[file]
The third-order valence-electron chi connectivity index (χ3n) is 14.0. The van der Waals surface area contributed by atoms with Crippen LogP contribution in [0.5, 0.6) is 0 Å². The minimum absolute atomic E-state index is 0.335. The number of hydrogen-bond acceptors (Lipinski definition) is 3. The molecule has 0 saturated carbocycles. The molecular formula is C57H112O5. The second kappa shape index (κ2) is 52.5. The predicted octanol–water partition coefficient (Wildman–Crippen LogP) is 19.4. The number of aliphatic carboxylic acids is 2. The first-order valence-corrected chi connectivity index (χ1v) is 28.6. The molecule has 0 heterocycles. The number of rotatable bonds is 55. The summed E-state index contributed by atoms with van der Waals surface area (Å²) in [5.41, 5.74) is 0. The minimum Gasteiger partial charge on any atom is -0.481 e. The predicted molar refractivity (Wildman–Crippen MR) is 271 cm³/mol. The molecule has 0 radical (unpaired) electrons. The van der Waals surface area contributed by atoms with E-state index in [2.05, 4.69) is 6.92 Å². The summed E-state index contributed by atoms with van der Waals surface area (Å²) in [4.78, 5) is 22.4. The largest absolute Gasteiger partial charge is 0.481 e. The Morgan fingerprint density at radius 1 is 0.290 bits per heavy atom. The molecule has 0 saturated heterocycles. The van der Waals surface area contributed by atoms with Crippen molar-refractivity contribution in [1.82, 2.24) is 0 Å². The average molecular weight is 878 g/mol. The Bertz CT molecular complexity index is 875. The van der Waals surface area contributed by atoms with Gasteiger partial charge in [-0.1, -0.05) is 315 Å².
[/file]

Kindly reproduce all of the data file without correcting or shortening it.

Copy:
The third-order valence-electron chi connectivity index (χ3n) is 14.0. The van der Waals surface area contributed by atoms with Crippen LogP contribution in [0.5, 0.6) is 0 Å². The minimum absolute atomic E-state index is 0.335. The number of hydrogen-bond acceptors (Lipinski definition) is 3. The molecule has 0 saturated carbocycles. The molecular formula is C57H112O5. The second kappa shape index (κ2) is 52.5. The predicted octanol–water partition coefficient (Wildman–Crippen LogP) is 19.4. The number of aliphatic carboxylic acids is 2. The first-order valence-corrected chi connectivity index (χ1v) is 28.6. The molecule has 0 heterocycles. The number of rotatable bonds is 55. The summed E-state index contributed by atoms with van der Waals surface area (Å²) in [5.41, 5.74) is 0. The minimum Gasteiger partial charge on any atom is -0.481 e. The predicted molar refractivity (Wildman–Crippen MR) is 271 cm³/mol. The molecule has 0 radical (unpaired) electrons. The van der Waals surface area contributed by atoms with E-state index in [2.05, 4.69) is 6.92 Å². The summed E-state index contributed by atoms with van der Waals surface area (Å²) in [4.78, 5) is 22.4. The largest absolute Gasteiger partial charge is 0.481 e. The Morgan fingerprint density at radius 1 is 0.290 bits per heavy atom. The molecule has 0 saturated heterocycles. The van der Waals surface area contributed by atoms with Crippen molar-refractivity contribution in [1.82, 2.24) is 0 Å². The average molecular weight is 878 g/mol. The Bertz CT molecular complexity index is 875. The van der Waals surface area contributed by atoms with Gasteiger partial charge in [-0.1, -0.05) is 315 Å².